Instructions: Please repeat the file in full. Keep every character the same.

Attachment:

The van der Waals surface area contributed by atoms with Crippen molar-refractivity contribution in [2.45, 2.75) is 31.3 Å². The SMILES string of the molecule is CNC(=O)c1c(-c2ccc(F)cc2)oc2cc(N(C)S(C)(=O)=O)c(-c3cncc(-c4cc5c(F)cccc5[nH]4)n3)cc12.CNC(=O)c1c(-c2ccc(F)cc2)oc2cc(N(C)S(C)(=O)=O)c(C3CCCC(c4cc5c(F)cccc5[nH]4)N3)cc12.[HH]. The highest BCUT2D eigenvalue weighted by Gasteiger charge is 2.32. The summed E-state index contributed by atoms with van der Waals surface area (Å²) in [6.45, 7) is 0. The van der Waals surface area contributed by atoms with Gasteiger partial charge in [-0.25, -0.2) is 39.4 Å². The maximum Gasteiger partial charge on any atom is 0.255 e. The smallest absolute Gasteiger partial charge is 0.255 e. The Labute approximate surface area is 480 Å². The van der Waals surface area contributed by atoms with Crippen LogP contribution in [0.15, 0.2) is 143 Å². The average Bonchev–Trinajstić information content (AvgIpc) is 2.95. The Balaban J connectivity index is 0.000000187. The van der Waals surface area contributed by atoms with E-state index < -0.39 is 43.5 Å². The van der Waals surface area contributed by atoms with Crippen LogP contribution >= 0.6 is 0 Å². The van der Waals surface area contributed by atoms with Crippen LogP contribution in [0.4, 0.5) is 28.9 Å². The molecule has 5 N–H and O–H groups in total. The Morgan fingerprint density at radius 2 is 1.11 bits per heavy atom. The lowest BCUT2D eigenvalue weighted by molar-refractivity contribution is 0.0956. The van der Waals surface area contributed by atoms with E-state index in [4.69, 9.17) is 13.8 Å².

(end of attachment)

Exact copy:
The van der Waals surface area contributed by atoms with Crippen molar-refractivity contribution in [2.45, 2.75) is 31.3 Å². The SMILES string of the molecule is CNC(=O)c1c(-c2ccc(F)cc2)oc2cc(N(C)S(C)(=O)=O)c(-c3cncc(-c4cc5c(F)cccc5[nH]4)n3)cc12.CNC(=O)c1c(-c2ccc(F)cc2)oc2cc(N(C)S(C)(=O)=O)c(C3CCCC(c4cc5c(F)cccc5[nH]4)N3)cc12.[HH]. The highest BCUT2D eigenvalue weighted by Gasteiger charge is 2.32. The summed E-state index contributed by atoms with van der Waals surface area (Å²) in [6.45, 7) is 0. The van der Waals surface area contributed by atoms with Gasteiger partial charge in [-0.25, -0.2) is 39.4 Å². The maximum Gasteiger partial charge on any atom is 0.255 e. The smallest absolute Gasteiger partial charge is 0.255 e. The Labute approximate surface area is 480 Å². The van der Waals surface area contributed by atoms with Crippen LogP contribution in [0.15, 0.2) is 143 Å². The average Bonchev–Trinajstić information content (AvgIpc) is 2.95. The Balaban J connectivity index is 0.000000187. The van der Waals surface area contributed by atoms with E-state index < -0.39 is 43.5 Å². The van der Waals surface area contributed by atoms with Crippen LogP contribution >= 0.6 is 0 Å². The van der Waals surface area contributed by atoms with Crippen LogP contribution in [0.4, 0.5) is 28.9 Å². The molecule has 5 N–H and O–H groups in total. The Morgan fingerprint density at radius 2 is 1.11 bits per heavy atom. The lowest BCUT2D eigenvalue weighted by molar-refractivity contribution is 0.0956. The van der Waals surface area contributed by atoms with E-state index in [4.69, 9.17) is 13.8 Å².